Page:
CONTENT PREVIEW
Land Platforms

FLIR Systems wins US Army’s CRS-H contract

18 November 2019
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A Kobra UGV being put through its paces at Fort Bliss, New Mexico/Texas. Up to 350 Kobras will be produced to fulfil the US Army’s CRS-H requirement. Source: FLIR Systems

The US Army announced on 15 November that FLIR Systems has been awarded a contract to produce up to 350 Kobra unmanned ground vehicles (UGVs) to fulfil the US Army's Common Robotic System - Heavy (CRS-H) requirement.

The USD109 million hybrid (cost-plus-fixed fee and firm-fixed price) contract will run for five years with an estimated completion date of 12 November 2024. Deliveries are slated to begin in the third-quarter of fiscal year FY 2020. The contract will include refurbishment of systems, as well as associated spare parts, test support, user training support, and logistics development.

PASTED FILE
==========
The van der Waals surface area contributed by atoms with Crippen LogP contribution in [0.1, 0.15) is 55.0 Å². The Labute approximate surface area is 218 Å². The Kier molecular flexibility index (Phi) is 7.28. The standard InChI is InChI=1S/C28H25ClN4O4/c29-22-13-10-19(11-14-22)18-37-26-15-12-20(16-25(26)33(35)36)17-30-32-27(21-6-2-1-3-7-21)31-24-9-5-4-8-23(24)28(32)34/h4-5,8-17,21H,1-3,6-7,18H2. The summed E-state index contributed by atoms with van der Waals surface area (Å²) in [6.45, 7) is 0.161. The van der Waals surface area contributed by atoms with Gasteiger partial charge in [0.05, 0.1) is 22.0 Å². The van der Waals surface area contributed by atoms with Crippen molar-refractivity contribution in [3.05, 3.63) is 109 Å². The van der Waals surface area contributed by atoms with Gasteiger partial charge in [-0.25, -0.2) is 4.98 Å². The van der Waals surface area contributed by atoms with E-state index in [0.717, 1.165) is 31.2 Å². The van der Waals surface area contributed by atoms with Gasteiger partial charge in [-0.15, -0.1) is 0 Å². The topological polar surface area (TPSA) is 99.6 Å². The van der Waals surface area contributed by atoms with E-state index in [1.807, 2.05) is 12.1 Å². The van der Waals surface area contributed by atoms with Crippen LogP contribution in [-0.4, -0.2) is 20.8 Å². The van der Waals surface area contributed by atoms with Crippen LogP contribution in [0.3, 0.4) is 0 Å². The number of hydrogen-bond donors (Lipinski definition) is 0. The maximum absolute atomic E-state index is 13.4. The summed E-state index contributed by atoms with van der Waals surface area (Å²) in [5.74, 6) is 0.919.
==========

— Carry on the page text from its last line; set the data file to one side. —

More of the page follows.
The CRS-H platform's basic operational capability requirements stipulate the robot, weighing up to 317.5 kg (700 lb), having a platform speed of 10 km/h (6 mph), as well as an ability to lift up to 125 kg and reach 1.8 m (6 ft). However, the Kobra has a lift capacity of 150 kg and can stretch up to 3.5 m to access hard-to-reach places. A variety of sensors and payloads will be added to the UGV to support other missions, along with a radio relay to extend the vehicle's operational range in urban terrain.

The Kobra demonstrated its capabilities by participating in the Defense Advanced Research Projects Agency's Subterranean (SubT) Challenge, which is aimed at developing technologies to augment underground operations. The Kobra was used to map out larger spaces, with areas such as vertical shafts being mapped out by an unmanned aerial vehicle deployed from the Kobra.

Recognising that the legacy US Department of Defense acquisition strategy is outdated in terms of the speed at which it can field equipment, the US Army used the Other Transaction Authority (OTA) acquisition strategy for its CRS-H procurement, which ensured that the contract could be awarded within a year-and-a-half of capability document approval. OTA agreements are used by federal agencies to advance research and development (R&D) projects and prototypes.

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